The U.S. National Shipbuilding Research Program (NSRP http://www.nsrp.org) has announced the selection of 11 new Ship Production Panel projects designed to reduce the costs of Navy shipbuilding and ship repair. U.S. commercial shipbuilding is important to maintain and modernize the industrial base for both new construction and repair of military ships and craft. The United States builds less than 1 percent of ships worldwide. One of the reasons given for the small amount of commercial shipbuilding in the U.S. is the view that ships are too expensive to build here. The U.S. commercial shipbuilding industry is continually asked by its prospective customers why ships are so much cheaper in foreign yards.
One of the projects will address effective methods to apply lessons learned to new building coatings selection and application. The Navy is faced with increasing costs of surface fleet maintenance, a situation aggravated by surge demands associated with the global war on terror. Ships are coming back to the U.S. for rapid refits and minimum maintenance, resulting in less than optimal coating selection and application since meeting short vessel turnaround time is paramount. There are opportunities to learn lessons from this and apply them to new vessels to optimize the applied coating scheme in order to gain maximum benefit in through-life costs. The aim here is to assess the needs of coating at new build to minimize life cycle costs for the vessel, while meeting the needs of the new building process and the associated budget restrictions.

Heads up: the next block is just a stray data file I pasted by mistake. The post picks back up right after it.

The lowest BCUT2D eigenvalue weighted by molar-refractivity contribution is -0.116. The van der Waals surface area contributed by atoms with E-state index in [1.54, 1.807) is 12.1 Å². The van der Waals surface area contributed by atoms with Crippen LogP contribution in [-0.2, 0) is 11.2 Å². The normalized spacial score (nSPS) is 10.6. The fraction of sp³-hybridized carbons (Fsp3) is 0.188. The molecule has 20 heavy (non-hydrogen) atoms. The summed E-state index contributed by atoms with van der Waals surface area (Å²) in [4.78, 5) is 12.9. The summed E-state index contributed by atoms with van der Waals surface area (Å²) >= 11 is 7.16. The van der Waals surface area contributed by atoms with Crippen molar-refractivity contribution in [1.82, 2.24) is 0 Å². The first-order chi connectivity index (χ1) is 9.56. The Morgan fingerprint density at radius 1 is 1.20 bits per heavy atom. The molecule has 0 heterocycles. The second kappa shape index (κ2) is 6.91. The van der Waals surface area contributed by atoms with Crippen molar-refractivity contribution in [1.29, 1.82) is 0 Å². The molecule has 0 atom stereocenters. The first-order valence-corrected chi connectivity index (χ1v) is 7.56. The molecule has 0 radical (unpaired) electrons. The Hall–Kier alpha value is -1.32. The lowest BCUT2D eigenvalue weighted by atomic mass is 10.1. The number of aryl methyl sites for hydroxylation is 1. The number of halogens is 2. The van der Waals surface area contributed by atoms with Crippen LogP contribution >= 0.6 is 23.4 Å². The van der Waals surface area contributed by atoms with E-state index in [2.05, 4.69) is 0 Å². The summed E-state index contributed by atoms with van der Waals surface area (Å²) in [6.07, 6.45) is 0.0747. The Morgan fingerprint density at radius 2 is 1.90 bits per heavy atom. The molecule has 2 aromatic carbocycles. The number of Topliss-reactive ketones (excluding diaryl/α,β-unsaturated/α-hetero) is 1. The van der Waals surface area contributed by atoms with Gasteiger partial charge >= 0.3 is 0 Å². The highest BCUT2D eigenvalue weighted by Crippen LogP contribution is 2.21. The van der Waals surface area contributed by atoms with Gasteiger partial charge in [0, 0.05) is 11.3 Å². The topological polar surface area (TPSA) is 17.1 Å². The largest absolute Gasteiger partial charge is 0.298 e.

Benefits include cost reduction through the life of the vessel by identification, management and elimination of repetitive problems. The new procedure will also enable alternative new building specifications to be evaluated and costed, allowing assessment of the impact on through-life maintenance and new building and design budgets. Previous study has shown that $1 per square foot spent at the design stage can save up to $100 per square foot through the life of the vessel in reduced maintenance costs.